How do you do? Uh, my name is Deems Taylor, and it's my very pleasant duty to welcome you here on behalf of Walt Disney, Leopold Stokowski, and all the other artists and musicians whose combined talents went into the creation of this new form of entertainment, "Fantasia". What you're going to see are the designs and pictures and stories that music inspired in the minds and imaginations of a group of artists. In other words, these are not going to be the interpretations of trained ...
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This is the second Walt Disney feature-length film ("Snow White and the Seven Dwarfs" was the first) on which the credit "Walt Disney presents" never appears. It appeared on all the other feature-length films that Disney personally produced. See more »
The original "Pastoral Symphony" segment featured extremely politically-incorrect "pickaninny"-type African American little-girl centaurs who perform servant duties for the female centaurs. These scenes were first edited in the 1969 re-release of the film by physically cutting the offending footage from the film (resulting in an obvious sound jump). For the 1990 and 2000 re-releases, the offending shots were magnified so that Black centaurs do not appear in the frame. The Fantasia Anthology notes the editing of this footage, although the copy of Fantasia that comes with the set is listed as being "The Original Uncut Version." A brief account of this story and at least one actual cel photograph are presented in the book "Cartoon Confidential" by Jim Korkis and John Cawley (Malibu Graphics Press). See more »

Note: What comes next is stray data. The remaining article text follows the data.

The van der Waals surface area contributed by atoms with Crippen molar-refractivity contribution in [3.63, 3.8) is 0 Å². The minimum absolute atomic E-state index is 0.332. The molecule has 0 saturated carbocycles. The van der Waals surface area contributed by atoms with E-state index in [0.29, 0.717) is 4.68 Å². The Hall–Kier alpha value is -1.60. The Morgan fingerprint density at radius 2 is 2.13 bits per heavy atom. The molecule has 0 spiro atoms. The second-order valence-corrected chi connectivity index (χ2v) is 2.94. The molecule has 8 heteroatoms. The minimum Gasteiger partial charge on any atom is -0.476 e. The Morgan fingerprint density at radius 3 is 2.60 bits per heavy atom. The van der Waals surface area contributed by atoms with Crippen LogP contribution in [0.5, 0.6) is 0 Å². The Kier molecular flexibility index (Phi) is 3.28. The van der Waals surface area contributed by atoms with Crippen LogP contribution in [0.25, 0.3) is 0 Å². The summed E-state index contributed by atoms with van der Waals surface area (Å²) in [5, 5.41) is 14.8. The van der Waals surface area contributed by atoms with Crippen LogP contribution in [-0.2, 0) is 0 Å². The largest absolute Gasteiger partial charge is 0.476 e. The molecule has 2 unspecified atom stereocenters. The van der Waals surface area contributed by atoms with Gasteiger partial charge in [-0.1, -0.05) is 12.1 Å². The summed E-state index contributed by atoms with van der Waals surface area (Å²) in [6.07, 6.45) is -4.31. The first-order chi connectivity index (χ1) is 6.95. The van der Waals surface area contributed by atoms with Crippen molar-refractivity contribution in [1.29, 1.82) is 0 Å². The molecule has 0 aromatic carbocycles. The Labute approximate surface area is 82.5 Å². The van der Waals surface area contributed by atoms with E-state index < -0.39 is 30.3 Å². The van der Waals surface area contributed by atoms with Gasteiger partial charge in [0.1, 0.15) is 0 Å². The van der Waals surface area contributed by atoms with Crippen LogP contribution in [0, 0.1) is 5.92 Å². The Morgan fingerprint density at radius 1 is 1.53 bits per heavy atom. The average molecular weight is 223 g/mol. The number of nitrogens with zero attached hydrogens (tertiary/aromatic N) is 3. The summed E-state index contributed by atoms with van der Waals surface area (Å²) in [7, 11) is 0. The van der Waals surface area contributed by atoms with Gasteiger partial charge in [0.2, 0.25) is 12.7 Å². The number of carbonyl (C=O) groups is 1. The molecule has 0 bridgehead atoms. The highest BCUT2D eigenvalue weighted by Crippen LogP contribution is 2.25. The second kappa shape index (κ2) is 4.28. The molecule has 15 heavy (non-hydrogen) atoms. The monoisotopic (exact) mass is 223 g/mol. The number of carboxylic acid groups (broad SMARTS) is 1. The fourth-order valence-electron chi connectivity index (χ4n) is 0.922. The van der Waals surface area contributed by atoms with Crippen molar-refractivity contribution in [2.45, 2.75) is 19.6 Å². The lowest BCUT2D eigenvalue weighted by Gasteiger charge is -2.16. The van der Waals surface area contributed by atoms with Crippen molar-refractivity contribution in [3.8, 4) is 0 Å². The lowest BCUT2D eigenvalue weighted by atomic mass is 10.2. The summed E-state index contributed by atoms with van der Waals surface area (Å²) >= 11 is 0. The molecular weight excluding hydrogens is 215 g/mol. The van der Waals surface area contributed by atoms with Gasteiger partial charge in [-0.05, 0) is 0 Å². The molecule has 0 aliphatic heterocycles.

2017 is a year of technical marvel. Looking at movies of today, we see massive, stunning works of animation. We can now achieve computer generated images that look nearly indistinguishable from reality, and at the forefront of movie making today is Disney. Through Marvel, Disney creates multiple action packed superhero blockbusters a year. Star Wars, after it's 2015 revival, has new movies being released annually. Pixar, after creating several successful franchises, is now resting on its laurels, creating sequels like Finding Dory, Toy Story 4, Cars 3 and Incredibles 2. Even Disney's in house animation team is finding success, bringing back the Disney princess formula with movies like Frozen and Moana. However, amidst all this success, we have lost the truly human touch. Fantasia perfectly captures all that was lost in today's Disney movies. The movie has a very personal and human feel to every aspect of it. The orchestra, a very tangible presence in the movie, feels alive. They laugh, play their own little tunes during the intermission, but most importantly, they make mistakes. The animation is the same way, It's very rough at times and sometimes lacking, with some animations being reused, however every shot is filled with passion. You can tell that people worked on this, people with ambition, though they were not perfect. In modern movies, this beautiful animation that looks so real lacks the touch of individualism that Fantasia has in spades. The scene of the Sorcerer's apprentice dancing around the broom is burned into our collective memory for a reason. In all its flaws, its rough edges, it feels real to us. We can see all the raw effort and energy that the animator's put into each of Mickey's footsteps and that resonates with us. Fantasia speaks to the viewer not because it's perfect, but because it's flawed.